The financial sector should act as “Married but available” to innovation

MBA

This is my second year at the Swiss International Finance Forum whose theme was “Excellence in times of Change”. Last year, it was “Back to growth” and you can find my takeaways in Back to growth despite the triple-witching in banking & with a AAA regulatory recipe.

I leave all the political and strictly macro themes for others to reflect on, even though there is a strong connection to capital markets and investments. I will share with you the different thinking and positioning that has occurred since last year. The stage was a runaway for financial services Executives, Academics, Central Bankers, Board members, Regulators (check the program here).

The perspectives and questions being asked, confirmed that the Swiss Finance community is awake and alert.

Cultural shifts

The old guard is paying attention and knows that the Finance sector is sitting on a Burning platform (to use the change management jargon). Ulf Berg of BLR Partners, urged the financial sector to move fast. Speed is essential. Optimizing costs is necessary but not enough. Swift change for large scale impact, is needed. He bluntly, said “forget about strategic plans” and referred to an innovation analogy of being aggressive and relentless in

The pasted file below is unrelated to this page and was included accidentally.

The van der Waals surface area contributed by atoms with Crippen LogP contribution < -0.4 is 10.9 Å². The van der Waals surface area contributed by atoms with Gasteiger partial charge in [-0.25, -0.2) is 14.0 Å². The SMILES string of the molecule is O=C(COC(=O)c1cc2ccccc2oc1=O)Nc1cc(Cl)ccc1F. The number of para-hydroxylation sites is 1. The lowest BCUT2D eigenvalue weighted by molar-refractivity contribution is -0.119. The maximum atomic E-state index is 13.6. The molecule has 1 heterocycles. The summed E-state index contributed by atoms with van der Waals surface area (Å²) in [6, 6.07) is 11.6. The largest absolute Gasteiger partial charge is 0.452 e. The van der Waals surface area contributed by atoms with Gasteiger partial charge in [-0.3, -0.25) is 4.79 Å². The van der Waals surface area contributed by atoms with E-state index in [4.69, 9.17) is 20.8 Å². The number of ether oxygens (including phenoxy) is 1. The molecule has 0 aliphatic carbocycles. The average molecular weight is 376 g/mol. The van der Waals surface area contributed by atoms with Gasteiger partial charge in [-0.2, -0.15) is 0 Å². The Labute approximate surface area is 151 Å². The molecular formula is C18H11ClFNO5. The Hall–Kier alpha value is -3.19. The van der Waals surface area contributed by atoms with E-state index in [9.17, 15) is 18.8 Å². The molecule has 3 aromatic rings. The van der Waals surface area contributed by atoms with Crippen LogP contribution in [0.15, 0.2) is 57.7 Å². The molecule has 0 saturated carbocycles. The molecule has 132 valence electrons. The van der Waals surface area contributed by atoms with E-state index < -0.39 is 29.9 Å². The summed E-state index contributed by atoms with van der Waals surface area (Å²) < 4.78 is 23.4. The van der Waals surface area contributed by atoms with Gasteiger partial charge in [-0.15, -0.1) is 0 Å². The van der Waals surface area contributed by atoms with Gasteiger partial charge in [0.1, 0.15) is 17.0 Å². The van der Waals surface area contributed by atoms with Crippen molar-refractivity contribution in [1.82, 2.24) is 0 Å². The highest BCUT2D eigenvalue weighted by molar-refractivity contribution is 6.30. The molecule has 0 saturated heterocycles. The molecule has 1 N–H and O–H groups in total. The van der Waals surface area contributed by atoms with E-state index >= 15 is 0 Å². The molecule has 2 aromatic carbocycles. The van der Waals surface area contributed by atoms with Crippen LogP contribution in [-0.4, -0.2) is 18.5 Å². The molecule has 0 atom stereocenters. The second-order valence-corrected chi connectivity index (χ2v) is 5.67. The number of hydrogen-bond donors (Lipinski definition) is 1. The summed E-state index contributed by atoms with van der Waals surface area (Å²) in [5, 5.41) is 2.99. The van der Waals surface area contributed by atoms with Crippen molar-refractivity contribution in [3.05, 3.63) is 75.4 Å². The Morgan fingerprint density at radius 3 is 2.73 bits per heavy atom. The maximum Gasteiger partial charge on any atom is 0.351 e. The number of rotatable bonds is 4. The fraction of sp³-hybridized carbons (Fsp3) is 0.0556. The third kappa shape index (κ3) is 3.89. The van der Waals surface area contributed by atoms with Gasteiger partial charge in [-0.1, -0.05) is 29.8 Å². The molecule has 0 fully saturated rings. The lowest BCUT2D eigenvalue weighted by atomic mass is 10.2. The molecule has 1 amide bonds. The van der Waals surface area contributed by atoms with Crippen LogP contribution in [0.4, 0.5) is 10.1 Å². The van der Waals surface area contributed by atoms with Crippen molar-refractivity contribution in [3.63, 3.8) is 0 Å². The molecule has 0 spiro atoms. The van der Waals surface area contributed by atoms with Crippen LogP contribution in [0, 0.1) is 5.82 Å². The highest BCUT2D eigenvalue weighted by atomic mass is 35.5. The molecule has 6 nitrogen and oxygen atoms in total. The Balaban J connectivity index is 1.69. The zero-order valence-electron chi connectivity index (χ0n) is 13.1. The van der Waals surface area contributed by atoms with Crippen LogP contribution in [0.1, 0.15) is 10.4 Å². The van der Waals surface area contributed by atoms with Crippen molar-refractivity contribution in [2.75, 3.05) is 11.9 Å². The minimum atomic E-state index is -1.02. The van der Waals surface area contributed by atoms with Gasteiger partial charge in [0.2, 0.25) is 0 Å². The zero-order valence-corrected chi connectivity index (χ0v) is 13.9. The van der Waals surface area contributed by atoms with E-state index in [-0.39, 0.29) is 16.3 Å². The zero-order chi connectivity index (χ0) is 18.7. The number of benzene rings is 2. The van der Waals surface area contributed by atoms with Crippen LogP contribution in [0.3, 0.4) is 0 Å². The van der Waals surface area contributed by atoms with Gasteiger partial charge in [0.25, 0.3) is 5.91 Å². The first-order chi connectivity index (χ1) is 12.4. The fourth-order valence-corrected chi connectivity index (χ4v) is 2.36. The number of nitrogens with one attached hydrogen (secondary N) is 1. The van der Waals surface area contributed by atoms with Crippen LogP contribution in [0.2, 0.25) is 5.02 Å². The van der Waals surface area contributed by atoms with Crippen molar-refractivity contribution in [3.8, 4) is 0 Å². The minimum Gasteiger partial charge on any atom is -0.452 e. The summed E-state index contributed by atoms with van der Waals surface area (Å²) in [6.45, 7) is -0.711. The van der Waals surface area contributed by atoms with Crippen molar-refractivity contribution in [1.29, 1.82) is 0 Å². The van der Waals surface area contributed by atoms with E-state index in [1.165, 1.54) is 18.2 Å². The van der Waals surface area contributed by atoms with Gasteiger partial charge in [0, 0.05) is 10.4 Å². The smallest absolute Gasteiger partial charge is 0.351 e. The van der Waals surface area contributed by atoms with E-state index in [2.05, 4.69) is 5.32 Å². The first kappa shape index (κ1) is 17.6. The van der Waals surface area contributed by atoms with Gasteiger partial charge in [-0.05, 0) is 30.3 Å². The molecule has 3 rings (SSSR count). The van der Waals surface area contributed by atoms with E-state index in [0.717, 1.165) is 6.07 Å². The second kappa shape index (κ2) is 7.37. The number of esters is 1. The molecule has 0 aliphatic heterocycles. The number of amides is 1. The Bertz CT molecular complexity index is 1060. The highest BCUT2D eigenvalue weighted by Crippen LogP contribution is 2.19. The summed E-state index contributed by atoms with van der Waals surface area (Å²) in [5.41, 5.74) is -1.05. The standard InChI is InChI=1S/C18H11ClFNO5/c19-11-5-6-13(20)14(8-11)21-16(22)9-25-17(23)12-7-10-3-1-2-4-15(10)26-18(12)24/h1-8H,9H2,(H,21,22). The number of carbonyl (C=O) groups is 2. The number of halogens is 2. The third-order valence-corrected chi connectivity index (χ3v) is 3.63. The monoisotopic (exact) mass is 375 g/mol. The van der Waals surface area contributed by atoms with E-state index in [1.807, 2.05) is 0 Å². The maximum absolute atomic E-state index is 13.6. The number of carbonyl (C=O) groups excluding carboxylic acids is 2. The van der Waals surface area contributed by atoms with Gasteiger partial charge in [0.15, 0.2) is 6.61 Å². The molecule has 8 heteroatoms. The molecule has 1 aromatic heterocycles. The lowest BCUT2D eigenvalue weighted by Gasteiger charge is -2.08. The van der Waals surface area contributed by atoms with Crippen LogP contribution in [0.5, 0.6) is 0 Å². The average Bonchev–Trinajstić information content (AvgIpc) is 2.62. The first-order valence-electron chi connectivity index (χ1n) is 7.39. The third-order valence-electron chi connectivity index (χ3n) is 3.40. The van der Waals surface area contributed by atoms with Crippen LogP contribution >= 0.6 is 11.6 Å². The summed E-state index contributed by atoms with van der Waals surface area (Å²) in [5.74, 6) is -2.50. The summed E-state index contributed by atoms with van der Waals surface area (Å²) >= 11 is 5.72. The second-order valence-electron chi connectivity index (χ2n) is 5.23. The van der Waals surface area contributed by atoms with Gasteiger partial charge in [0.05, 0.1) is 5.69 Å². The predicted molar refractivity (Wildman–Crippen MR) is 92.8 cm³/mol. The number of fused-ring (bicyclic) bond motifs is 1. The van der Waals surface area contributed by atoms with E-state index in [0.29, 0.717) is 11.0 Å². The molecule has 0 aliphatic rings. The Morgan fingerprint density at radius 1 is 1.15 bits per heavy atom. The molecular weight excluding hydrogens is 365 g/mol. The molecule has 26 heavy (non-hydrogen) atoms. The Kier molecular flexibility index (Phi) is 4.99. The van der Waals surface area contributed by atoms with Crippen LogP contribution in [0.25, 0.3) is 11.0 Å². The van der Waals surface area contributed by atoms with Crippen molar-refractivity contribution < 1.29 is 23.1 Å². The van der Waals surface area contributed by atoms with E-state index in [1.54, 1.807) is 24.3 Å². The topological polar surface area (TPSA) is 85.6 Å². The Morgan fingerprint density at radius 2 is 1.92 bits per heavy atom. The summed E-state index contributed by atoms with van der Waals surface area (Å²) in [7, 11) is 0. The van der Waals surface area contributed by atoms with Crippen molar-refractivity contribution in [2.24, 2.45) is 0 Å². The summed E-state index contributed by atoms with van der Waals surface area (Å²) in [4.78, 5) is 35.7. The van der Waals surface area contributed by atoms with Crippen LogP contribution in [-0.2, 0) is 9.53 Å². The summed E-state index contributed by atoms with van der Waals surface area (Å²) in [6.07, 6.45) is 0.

as if engaging on a single dating platform with the motto

“Married but Available”.

Susanne Chishti from Fintech Circle, prompted the Swiss to start “Admiring Entrepreneurs” because “Worshipping Entrepreneurs” is one of the main factors that has contributed to London’s top ranking as a Fintech hub. Only 1% of Switzerland’s financial sector is currently, working in Fintech. London is already at 10%.

Essential Reflection questions

It was the during the first panel discussion that top executives from large incumbent players (UBS, Blackrock, Credit Suisse, SIX, Swiss Re) and the Swiss Banking association; shared with us how their mindset is changing.

Even though traditionally banks haven’t been investing heavily in the personal development of their staff, they are now challenging their own thinking on topics like:

  • What is a Bank?
  • Where do we add services and how can we serve the client better?
  • Who is our supplier?
  • Are Bankers the new horses?

If AWS is the new supplier of financial services, then is our data or software that is on the cloud in the Swiss jurisdiction? What is the regulatory interpretation on these issues

What is the new legal framework for robots and what will be the next innovation replacing the “limited liability” concept.

Are middlemen needed? Can we move fully to P2P, whether in payments or other credit services? Is there is a need for a trusted third party, even in a blockchain world?

Concerns

If the tendency is “to follow the customer” and if business will travel where the business people want to live; then, are we becoming more local-national or more international? Is Switzerland suffering from regulatory arbitrage? Switzerland maintains its stamp duty tax on transactions and its withholding tax, while the UK is offering huge tax relief (first £500k) for Fintech Investments.

Market access is needed for Switzerland. In Europe this is a big issue because of the European rules and the lack of equivalence.